Frank Lloyd Wright-designed Booth Cottage in Glencoe moved to new site

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Tuesday, July 21, 2020
Frank Lloyd Wright-designed Booth Cottage in Glencoe moved to new site
The Booth Cottage, designed by Frank Lloyd Wright, has been moved to a new location in Glencoe.

GLENCOE, Ill. (WLS) -- Tuesday was moving day for Booth Cottage.

Once threatened with demolition, the Frank Lloyd Wright-designed house in north suburban Glencoe now has a new home.

"You don't get to see these things very often. I was really worried that they'd lose the house," said David Wigodner.

The Booth Cottage was built in 1913 as a temporary home for Wright's lawyer, Sherman Booth.

Booth developed a cluster of Wright houses in the subdivision of the north suburban village.

"It's going to help teach a lot about the history of our community and the importance of architecture," said Karen Ettelson, the Glencoe Historical Society co-president.

Efforts to save the historic building began over a year ago when the property where the cottage sat was sold and the new owners wanted to tear it down.

Donors raised over $300,000 to save the cottage and secured a long term lease from the Glencoe Park District where it will be relocated.

"I've called it 'a little jewel in the park.' When we are done with exterior and interior renovations that's exactly what it will be," said Ed Goodale, the project manager.

The neighborhood looked on as house mover, Andrew Heck and his crew, used dollies to literally wheel the one-story, three-bedroom cottage from a lot on Franklin Road roughly four blocks to a small park east of Green Bay Road.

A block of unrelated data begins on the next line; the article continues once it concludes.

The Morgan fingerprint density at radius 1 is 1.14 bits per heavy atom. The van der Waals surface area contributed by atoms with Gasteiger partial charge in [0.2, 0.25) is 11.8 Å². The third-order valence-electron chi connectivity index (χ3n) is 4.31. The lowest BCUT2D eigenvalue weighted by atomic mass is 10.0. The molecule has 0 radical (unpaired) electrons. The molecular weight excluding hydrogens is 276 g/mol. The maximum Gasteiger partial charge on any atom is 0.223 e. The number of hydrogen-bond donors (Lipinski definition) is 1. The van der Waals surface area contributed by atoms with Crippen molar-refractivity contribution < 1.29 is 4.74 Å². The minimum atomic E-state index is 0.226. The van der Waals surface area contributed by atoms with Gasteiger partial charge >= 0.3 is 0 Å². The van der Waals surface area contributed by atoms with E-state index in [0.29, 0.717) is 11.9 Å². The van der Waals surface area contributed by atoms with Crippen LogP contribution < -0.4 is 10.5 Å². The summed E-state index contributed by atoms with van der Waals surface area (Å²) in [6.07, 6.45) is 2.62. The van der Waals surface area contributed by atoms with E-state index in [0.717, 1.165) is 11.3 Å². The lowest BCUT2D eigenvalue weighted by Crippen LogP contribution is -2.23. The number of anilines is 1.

Home designed by Frank Lloyd Wright rolls down street in Glencoe

Crews move the Booth Cottage, designed by Frank Lloyd Wright, to a new site in Glencoe.

"Backing in is a little bit harder than going forward, that's why it took so long to get off the road," Heck explained.

The Booth Cottage is one of 13 structured designed by the legendary architect in this area, making Glencoe the third largest concentration of his buildings in the state -- just behind Oak Park and Chicago.

"He'd already developed the prairie style which this is, but what he was beginning to work on, which this house is a great example of it is what became the Usonian style that was affordable housing for people," said Scott Javore, the restoration architect.

The cottage will stay put for the next three or four weeks while crews build it a foundation, then they will set it on top before starting restoration of the building.